What is the difference between a BA degree and an honours degree? Watch

Andysw
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I was looking at a degree course from the bath spa prospectus and it said that when you completed the 2 year foundation course you can apply for an honours degree.

Can someone explain what the difference is between a 2 year foundation degree and a 3 year (BA) degree?

What is an honours degree?
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scraceus999
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Umm you are confused arent you lol.

If you do the 2 years foundation, you can then progress onto the normal 3 year BA degree. Honours is the BA degree at a 2:1 level or above, so that depends on how you perform. They are the same thing so dont worry about it
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Good bloke
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(Original post by scraceus999)
Honours is the BA degree at a 2:1 level or above,
No; honours degrees are all results of third class honours or above (1st, upper second and lower second are all above third class honours). Below an honours degree is a n ordinary, or pass, degree. All are designated as BA, BSc or whatever.
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noodles!
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Alright, I'm confused now. Well, I was in the first place. So if I graduate with a 2:1 it will be a BA(Hons) yes?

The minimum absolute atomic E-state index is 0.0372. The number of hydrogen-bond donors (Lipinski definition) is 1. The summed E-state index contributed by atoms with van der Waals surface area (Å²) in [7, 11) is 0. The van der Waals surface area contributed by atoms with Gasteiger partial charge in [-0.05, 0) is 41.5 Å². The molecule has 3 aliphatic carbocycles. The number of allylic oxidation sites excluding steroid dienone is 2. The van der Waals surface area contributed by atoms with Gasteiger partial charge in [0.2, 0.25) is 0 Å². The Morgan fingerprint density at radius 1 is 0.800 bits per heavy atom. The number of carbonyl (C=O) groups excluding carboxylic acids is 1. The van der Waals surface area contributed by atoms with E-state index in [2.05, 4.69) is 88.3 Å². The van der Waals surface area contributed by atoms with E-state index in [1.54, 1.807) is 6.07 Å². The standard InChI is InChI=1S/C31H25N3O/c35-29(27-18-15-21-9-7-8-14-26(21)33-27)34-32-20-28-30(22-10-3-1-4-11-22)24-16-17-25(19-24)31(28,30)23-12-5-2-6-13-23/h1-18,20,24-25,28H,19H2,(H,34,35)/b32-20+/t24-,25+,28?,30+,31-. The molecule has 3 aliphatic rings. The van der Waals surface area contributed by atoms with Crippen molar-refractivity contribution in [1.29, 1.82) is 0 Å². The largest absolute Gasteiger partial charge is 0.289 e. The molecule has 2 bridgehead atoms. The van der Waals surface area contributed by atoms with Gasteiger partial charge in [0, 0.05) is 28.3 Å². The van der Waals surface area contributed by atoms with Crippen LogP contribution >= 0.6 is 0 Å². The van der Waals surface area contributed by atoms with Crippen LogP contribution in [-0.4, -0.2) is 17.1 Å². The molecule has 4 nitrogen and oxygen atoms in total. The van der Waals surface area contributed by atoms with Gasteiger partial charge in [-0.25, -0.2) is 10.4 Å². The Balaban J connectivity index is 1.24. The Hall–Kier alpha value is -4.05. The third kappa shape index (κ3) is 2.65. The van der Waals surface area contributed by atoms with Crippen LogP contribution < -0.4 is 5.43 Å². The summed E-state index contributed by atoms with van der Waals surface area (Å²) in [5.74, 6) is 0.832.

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scraceus999
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(Original post by Good bloke)
No; honours degrees are all results of third class honours or above (1st, upper second and lower second are all above third class honours). Below an honours degree is a n ordinary, or pass, degree. All are designated as BA, BSc or whatever.
thats what i meant lol.....was having trouble getting it into words. When i said BA i didnt mean ONLY BA i only said that cos the OP was saying about his degree being BA.

I didnt think getting a 3rd resulted in honours? if you miss a third then you have failed, so where is tha gap between the pass degree and the honours?
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TheBrightShadow
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yes
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Vincente
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A foundation degree is a pre-university degree standard degree usually taken by students who lack the qualification to be admitted into a BA or BSC course. When completed you will then progress into the BA degree which is 3/4 years.

An honours degree means when you completed and passed a sufficient amount of modules within the degree (in my case you have to pass 11 out of 12). If you don't pass enough modules you will gain a normal degree with no degree classification i.e. (2:1, 2:2 etc).
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Andysw
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But a 2 year foundation degree requires 160 tariff points. How does that make it for students who lack the qualification?
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Vincente